Publisher: Multnomah

Synopsis (via Goodreads):

California’s gold country, 1850. A time when men sold their souls for a bag of gold and women sold their bodies for a place to sleep.

Angel expects nothing from men but betrayal. Sold into prostitution as a child she survives by keeping her hatred alive. And what she hates most are the men who use her, leaving her empty and dead inside.

Then she meets Michael Hosea. A man who seeks his Father’s heart in everything, Michael obeys God’s call to marry Angel and to love her unconditionally. Slowly, day by day, he defies Angel’s every bitter expectation, until despite her resistance, her frozen heart begins to thaw.

But with her unexpected softening come overwhelming feelings of unworthiness and fear. And so Angel runs. Back to the darkness, away from her husband’s pursuing love, terrified of the truth she no longer can deny: Her final healing must come from the One who loves her even more than Michael does … the One who will never let her go.

Rate: 5 of 5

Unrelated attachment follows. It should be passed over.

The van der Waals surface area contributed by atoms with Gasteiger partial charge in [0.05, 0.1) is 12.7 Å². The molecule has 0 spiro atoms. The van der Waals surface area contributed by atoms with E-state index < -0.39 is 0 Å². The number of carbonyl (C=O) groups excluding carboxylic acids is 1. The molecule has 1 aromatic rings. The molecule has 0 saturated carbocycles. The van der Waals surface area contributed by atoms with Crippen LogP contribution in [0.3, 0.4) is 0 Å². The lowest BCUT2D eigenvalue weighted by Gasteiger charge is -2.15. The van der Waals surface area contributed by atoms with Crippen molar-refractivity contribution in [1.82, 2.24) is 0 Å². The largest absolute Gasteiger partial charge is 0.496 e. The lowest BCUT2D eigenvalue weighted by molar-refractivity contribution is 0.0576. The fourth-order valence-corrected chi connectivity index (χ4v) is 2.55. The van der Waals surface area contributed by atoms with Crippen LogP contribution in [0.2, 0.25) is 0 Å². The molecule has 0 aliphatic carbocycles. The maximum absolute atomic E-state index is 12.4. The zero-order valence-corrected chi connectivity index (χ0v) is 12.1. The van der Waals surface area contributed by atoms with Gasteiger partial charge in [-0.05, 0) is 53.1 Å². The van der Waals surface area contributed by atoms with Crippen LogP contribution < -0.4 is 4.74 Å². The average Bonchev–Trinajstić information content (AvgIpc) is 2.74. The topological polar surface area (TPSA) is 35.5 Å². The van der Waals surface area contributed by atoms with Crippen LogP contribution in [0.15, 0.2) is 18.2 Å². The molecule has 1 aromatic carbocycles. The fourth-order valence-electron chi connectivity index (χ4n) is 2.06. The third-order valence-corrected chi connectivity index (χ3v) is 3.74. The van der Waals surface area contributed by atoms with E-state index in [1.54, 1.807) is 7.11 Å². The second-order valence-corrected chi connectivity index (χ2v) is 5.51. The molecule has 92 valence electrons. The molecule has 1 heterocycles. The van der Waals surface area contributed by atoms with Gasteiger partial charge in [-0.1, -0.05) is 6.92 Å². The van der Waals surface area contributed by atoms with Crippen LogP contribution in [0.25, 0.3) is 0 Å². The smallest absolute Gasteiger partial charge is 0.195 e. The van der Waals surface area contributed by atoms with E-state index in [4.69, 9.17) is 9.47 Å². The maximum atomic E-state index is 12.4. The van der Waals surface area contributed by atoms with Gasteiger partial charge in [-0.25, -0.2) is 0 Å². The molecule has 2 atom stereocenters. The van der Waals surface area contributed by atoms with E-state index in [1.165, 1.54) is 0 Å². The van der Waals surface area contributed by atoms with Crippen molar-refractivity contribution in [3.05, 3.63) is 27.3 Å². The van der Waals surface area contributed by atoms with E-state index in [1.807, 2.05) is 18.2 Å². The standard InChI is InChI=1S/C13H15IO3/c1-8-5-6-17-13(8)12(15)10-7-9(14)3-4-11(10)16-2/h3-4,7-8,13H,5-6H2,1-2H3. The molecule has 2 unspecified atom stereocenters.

Get a copy: Book Depository (Paperback, Hardcover, CD-Audio)

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The Graveyard Book by Neil Gaiman

7718597Title: The Graveyard Book

Author: Neil Gaiman

Illustrator: Dave McKean

Genre: Children’s, Fantasy, Fiction

Series: none

Awards: Newbery Medal, Hugo Award for Best Novel, etc.

Date Published: September 28th of 2010 (first published on the 30th of September, year 2008)

Publisher: HarperCollins

Synopsis (via Goodreads):

IT TAKES A GRAVEYARD TO RAISE A CHILD.

Nobody Owens, known to his friends as Bod, is a normal boy. He would be completely normal if he didn’t live in a sprawling graveyard, being raised and educated by ghosts, with a solitary guardian who belongs to neither the world of the living nor of the dead. There are dangers and adventures in the graveyard for a boy – an ancient indigo man, a gateway to abandoned city of ghouls, the strange and terrible fleer. But if Bod leaves the graveyard, then he will be in danger from the man Jack – who has already killed Bod’s family . . .

Rate: 5 of 5

Get a copy: Book Depository (Hardcover, Paperback, CD-Audio) National Bookstore (Paperback), Kobo (eBook), Audible (Audio book)